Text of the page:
Her last artistically substantial movie role was as an American wife in a World War II Japanese prisoner-of-war camp in ``Three Came Home'' (1950). Her performance was warmly praised by the critics, but the film did not fare well at the box office.
Through much of her movie career she was under contract to Paramount, although she was on loan to Columbia when she made ``It Happened One Night.'' After 1950, her movie roles were largely vignettes. She made her last feature film, ``Parrish,'' in 1961, but went before the cameras again in 1986 for a television movie, ``The Two Mrs. Grenvilles.''
Colbert's most noteworthy stage vehicles included ``The Barker'' (1927), a great box-office hit in which she played an alluring snake charmer; Eugene O'Neill's ``Dynamo,'' which was produced by the Theater Guild in 1929 and won her considerable prestige, although it was not a popular success, and the fluffy comedy ``The Marriage-Go-Round,'' a smash hit that opened in 1958, co-starring Charles Boyer, with whom she had also appeared on the screen in such films as ``Private Worlds'' (1935) and ``Tovarich'' (1937).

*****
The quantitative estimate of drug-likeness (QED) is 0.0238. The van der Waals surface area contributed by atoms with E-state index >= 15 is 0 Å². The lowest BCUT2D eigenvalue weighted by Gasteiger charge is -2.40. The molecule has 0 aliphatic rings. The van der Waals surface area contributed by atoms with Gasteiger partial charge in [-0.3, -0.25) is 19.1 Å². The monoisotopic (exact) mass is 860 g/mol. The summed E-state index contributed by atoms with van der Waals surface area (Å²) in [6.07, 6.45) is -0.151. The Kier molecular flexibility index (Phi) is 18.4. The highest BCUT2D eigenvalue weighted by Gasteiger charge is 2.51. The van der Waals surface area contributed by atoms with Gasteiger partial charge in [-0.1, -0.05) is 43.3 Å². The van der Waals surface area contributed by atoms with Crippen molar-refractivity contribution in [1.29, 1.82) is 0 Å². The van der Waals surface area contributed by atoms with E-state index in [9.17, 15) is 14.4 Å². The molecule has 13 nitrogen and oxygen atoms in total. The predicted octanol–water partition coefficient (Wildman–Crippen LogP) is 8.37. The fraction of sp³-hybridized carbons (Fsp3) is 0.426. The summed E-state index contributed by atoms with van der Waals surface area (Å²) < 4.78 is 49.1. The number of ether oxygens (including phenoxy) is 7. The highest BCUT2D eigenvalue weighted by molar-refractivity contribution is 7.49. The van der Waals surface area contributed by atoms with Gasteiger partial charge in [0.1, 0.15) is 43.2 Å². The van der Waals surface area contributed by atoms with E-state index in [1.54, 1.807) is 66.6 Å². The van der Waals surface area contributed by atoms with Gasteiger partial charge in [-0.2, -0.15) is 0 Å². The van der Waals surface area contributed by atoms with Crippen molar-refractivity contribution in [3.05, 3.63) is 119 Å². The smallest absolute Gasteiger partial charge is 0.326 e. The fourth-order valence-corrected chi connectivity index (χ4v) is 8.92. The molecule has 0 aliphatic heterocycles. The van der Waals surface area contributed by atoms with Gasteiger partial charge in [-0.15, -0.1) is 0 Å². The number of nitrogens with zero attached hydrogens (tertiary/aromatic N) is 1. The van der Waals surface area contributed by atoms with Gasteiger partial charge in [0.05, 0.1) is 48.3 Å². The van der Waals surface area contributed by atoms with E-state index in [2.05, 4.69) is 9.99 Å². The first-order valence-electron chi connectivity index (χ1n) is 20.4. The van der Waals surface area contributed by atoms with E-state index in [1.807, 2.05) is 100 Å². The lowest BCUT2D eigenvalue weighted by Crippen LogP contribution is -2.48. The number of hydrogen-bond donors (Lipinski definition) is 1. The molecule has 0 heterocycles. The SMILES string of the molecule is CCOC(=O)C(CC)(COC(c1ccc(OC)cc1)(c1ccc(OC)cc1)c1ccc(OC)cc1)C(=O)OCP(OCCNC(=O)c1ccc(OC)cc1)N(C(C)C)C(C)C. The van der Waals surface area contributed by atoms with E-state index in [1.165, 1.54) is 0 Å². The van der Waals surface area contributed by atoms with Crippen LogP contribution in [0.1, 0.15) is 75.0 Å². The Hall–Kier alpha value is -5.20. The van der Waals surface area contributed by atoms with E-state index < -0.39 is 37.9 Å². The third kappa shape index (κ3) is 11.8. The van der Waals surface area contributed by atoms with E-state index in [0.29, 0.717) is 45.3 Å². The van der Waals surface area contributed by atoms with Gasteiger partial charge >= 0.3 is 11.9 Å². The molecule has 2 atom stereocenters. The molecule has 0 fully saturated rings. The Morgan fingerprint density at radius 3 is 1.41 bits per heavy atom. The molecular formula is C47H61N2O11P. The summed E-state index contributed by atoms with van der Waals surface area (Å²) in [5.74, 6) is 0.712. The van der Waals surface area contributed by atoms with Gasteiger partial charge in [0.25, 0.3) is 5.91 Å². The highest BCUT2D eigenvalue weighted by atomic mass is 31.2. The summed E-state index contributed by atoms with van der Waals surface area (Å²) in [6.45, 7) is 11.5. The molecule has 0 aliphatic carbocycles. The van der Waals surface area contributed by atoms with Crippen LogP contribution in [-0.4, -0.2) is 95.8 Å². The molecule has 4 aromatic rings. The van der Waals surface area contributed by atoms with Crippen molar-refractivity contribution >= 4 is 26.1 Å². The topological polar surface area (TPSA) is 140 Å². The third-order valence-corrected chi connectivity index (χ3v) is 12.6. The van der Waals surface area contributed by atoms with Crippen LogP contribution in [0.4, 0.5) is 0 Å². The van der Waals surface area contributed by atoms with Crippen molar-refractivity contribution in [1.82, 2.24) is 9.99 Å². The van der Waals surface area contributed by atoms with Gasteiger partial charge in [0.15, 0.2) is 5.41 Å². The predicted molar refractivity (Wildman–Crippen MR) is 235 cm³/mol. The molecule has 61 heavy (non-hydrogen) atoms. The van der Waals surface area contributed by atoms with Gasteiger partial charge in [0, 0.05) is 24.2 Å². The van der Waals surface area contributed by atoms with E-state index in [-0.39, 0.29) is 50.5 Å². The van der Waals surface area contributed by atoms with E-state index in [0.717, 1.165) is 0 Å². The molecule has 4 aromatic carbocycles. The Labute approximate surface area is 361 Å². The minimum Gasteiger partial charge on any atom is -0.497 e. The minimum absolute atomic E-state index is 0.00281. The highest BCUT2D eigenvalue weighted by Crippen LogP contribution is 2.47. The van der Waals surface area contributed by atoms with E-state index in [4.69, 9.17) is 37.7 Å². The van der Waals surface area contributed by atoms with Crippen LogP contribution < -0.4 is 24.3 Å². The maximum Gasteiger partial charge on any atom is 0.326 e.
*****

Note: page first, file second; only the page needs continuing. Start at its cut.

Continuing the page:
An important ingredient in her early theater success was her skill at speaking all sorts of lines. When talking films began and many silent-film stars turned out to have inadequate voices, she was taken on by Paramount because she had proved she could speak well.
``Hollywood was not my dream, you know,'' she said in an interview in 1978. ``I only left Broadway when the crash came. The Depression killed the theater, and the pictures were manna from heaven.''